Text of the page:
Antivirus systems fail to detect unknown viruses, study shows

Less than 5% of the top 40 antivirus systems are able to detect previously non-cataloged viruses initially, a study has revealed

Less than 5% of the top 40 antivirus systems are able to detect previously non-cataloged viruses initially, a study has revealed.

A test by security firm Imperva, which used more than 80 previously non-catalogued viruses, showed that many systems took up to a month or longer to update their signatures following the initial scan.

“Enterprise security has drawn an imaginary line with antivirus solutions, but the reality is that every single newly created virus may subvert these solutions,” said Amichai Shulman, CTO at Imperva.

“We do not believe that enterprises are achieving the value of the investment of billions of dollars in anti-virus solutions, especially when certain freeware solutions in our study outperformed paid solutions,” he said.

Imperva collected more than 80 viruses, which were tested in a virtual execution environment that the firm claims ensured they displayed behaviour indicative of viruses but limited the vulnerability to computing resources.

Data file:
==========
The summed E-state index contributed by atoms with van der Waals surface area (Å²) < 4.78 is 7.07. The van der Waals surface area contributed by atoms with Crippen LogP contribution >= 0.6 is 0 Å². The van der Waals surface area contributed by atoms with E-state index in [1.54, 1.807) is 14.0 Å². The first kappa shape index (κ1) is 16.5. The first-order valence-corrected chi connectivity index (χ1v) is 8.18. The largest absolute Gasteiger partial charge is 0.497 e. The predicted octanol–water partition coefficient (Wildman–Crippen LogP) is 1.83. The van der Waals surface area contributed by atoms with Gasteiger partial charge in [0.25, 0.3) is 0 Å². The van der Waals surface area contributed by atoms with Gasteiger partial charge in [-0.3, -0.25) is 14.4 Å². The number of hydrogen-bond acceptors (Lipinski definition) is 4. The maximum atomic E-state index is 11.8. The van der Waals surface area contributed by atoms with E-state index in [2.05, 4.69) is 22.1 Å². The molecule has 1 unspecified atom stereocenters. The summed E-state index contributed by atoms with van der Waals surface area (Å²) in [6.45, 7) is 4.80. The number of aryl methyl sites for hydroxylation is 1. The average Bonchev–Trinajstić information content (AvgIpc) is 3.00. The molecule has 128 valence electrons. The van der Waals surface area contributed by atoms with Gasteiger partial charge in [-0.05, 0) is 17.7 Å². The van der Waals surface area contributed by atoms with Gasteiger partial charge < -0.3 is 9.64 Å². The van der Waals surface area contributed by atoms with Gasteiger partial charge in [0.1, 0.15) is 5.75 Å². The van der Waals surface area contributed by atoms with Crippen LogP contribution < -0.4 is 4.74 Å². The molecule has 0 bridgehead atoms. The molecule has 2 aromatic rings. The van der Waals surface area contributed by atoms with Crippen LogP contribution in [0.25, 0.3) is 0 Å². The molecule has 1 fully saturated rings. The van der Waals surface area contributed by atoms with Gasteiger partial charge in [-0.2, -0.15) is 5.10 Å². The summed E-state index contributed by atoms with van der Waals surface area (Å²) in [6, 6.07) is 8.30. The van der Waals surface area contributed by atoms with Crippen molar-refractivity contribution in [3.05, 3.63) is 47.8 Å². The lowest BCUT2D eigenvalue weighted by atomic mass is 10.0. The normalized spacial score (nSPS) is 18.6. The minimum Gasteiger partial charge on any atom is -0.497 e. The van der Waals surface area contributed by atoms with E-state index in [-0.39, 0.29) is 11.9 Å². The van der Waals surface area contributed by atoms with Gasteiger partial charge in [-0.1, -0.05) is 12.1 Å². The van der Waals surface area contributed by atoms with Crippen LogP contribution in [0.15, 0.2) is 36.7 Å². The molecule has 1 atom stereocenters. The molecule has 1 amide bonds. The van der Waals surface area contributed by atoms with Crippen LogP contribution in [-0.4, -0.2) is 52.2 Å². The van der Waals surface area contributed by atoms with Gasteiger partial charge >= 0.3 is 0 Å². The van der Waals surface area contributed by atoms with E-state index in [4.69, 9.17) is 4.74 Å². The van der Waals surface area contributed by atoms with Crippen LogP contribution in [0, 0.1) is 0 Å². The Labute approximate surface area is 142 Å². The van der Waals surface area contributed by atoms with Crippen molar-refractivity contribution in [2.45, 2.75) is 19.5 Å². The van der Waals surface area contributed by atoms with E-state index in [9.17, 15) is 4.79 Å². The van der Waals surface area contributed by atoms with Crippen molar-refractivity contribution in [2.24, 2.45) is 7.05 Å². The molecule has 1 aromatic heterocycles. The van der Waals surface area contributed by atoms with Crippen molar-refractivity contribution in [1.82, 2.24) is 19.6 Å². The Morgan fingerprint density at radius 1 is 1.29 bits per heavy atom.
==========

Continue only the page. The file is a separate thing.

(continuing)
Enterprises are not achieving the value of investment in anti-virus solutions

Amichai Shulman, CTO, Imperva

Automated data collection runs were conducted once a week for six weeks. The key findings of the study are contained in Imperva’s November Hacker Intelligence report.

Antivirus solutions were found to have a difficult time detecting newly created viruses and many lag in updating signatures, according to the report.

In the light of the study’s findings, the report concludes that investment in antivirus is misaligned, with 2011 Gartner figures indicating that more than a third of security budgets were spent on antivirus.

While Imperva did not find a single antivirus product that provided complete protection, the products that had the best detection rates included two freeware anti-virus products.

Despite the inadequacy of antivirus solutions, Imperva does not recommend completely eliminating them from an effective security posture.

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Instead, the company said security teams should focus on detecting abnormal behaviour, such as unusually fast access speeds or large volume of downloads, and adjust their security spend accordingly.

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